DSS Director recruits successful former client with ASD to mentor/interact with current Communication Coaching clients.
Receive ADAAA accommodations, adjustments, and support from DSS as required each semester.
Participate weekly in specific communication skill-building instruction and support with a Communication Coach (graduate-student clinician).
Practice weekly one-on-one or group communication and organization skills with a peer coach – undergraduate student.
Participate weekly in a group discussion/social group facilitate by a peer mentor (advanced student client).
Sample Activities and Tools:
Acronyms guide practice:
GATED: greet, ask, think extend/elaborate, don’t distract; Identify distracting communication behaviors and teach alternatives.
SODAS: S = Situation, O = Options, D = Disadvantages, A = Advantages, S = Solutions (National Network on Youth Transition for Behavioral Health. Social Problem Solving)
I learned that the impairments run much deeper and affect executive functions, making organization and planning of day-to-day activities very difficult.
Being a Communication Coach …taught me to be more understanding of those on the Autism Spectrum…comments …..are the result of impaired perspective-taking and difficulty gauging what their conversational partner know/needs to know to guide ….content in the conversation.
The Communication Coaching program can help students in the field of Communicative Disorders become advocates for those [with ASD] by respecting their needs, understanding their social deficits and providing them with a skill set that can help them participate in socially appropriate ways within their activities of daily living.
I learned it is important to counsel the student …to always assure them that you are doing what you can to help them communicate successfully and be prepared for daily tasks.
Peer Coaches’ self reported learning outcomes:
I have gained insight about myself and about my clients.
I have learned a lot about the Asperger’s Disorder in general.
This is the first time I have ever been involved in working with clients with this disorder and I enjoy helping them, I learned a lot from them
No person with Asperger’s is the same…. [As other persons with Asperger’s}
I have learned how to plan activities to benefit both of my clients.
Being a peer coach is not always an easy task.
…. Clients with Asperger’s struggle with a lot more than just communicating with others, but also organization, directions, and perspective taking.
Measured improvement of communication skills or strategies. (From progress reports)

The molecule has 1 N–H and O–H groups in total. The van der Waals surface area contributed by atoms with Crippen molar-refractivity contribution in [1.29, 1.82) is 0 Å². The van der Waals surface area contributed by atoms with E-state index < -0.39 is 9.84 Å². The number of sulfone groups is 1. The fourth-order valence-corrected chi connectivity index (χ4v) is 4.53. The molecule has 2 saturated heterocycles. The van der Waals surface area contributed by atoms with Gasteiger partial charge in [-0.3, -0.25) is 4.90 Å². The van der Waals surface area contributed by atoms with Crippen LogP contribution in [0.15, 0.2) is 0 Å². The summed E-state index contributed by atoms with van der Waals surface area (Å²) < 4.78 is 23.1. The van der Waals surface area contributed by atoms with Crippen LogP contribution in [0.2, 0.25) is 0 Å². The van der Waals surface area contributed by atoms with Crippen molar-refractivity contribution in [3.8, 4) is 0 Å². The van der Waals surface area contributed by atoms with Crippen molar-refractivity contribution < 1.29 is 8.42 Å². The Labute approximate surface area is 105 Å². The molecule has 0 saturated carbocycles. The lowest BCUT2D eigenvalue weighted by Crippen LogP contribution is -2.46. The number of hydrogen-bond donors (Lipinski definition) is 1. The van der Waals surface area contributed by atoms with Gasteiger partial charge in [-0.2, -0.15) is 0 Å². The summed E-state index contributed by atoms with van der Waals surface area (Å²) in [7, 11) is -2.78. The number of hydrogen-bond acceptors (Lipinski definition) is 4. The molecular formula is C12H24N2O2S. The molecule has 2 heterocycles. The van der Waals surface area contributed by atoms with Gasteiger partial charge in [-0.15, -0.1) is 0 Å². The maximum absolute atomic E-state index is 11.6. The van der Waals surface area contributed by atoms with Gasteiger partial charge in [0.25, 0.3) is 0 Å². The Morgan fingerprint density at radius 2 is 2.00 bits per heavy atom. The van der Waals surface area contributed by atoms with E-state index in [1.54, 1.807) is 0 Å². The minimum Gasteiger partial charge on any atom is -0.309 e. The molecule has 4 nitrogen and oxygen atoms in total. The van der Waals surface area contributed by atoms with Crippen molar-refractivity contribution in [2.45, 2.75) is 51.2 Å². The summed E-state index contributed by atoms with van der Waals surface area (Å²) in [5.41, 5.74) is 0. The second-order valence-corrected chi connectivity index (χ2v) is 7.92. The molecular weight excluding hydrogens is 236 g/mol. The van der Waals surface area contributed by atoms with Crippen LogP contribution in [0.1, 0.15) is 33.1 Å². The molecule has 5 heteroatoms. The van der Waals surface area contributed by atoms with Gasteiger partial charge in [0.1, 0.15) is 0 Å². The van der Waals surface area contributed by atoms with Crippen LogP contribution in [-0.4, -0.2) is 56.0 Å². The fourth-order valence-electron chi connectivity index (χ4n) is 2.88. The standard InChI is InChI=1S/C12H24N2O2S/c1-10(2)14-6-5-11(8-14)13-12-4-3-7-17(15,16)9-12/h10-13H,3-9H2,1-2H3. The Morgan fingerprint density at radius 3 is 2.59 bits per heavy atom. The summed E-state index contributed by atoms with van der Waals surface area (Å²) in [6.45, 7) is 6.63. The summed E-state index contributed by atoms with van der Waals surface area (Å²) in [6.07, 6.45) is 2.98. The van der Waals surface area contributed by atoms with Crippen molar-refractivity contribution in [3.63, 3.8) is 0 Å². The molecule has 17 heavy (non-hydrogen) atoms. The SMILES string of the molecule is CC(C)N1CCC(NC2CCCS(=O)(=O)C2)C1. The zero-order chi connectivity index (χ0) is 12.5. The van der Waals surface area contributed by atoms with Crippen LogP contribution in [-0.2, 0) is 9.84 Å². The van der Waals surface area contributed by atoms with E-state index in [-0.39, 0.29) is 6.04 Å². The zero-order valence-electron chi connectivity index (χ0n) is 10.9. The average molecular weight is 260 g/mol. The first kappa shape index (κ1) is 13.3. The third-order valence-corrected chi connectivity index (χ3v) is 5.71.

Goal: Improve Executive Function/Planning needed for academic and social activities.
reading body language or nonverbal cues. (rg, bc,)
eye contact (rg, sc)
Barriers: What needs to Improve?
Earlier, more consistent identification of and buy-in by students who will benefit from a combination of weekly communication coaching and academic counseling
Scheduling is currently a great challenge.
Appropriation of personnel is expensive.
Families are unused to paying for these students’ support services; URI has no mechanism to collect additional tuition charge.
Data collection is needed to demonstrate efficacy for purposes of grant proposals, recruitment and revenue generation.
Communication Coaching has enhanced individual success and communication skill development for its student clients
Communication Coaching provides practitioners-in-training with a broad view of the individuality and strengths of college students with ASD;
We continue to be a resource to the university community to help faculty and administrators develop greater understanding of university students with ASD.
We CAN hold students to college standards of academic performance and student conduct.
We CAN teach students to understand and meet those standards.
Thank you to our colleagues:
Jacqui Tisdale, Counselor and Graduate Assistant, Disability Services for Students
Rosemary Lavigne, Coordinator, Disability Services for Students
Paige Ramsdell, Coordinator, Disability Services for Students
Billy Connors, Clinic Coordinator, URI Speech and Hearing Center
URI M.S. students who have served as ”Communication Coaches”
URI B.S. students who have served as “Peer Coaches”
Mary Ellen Vigeant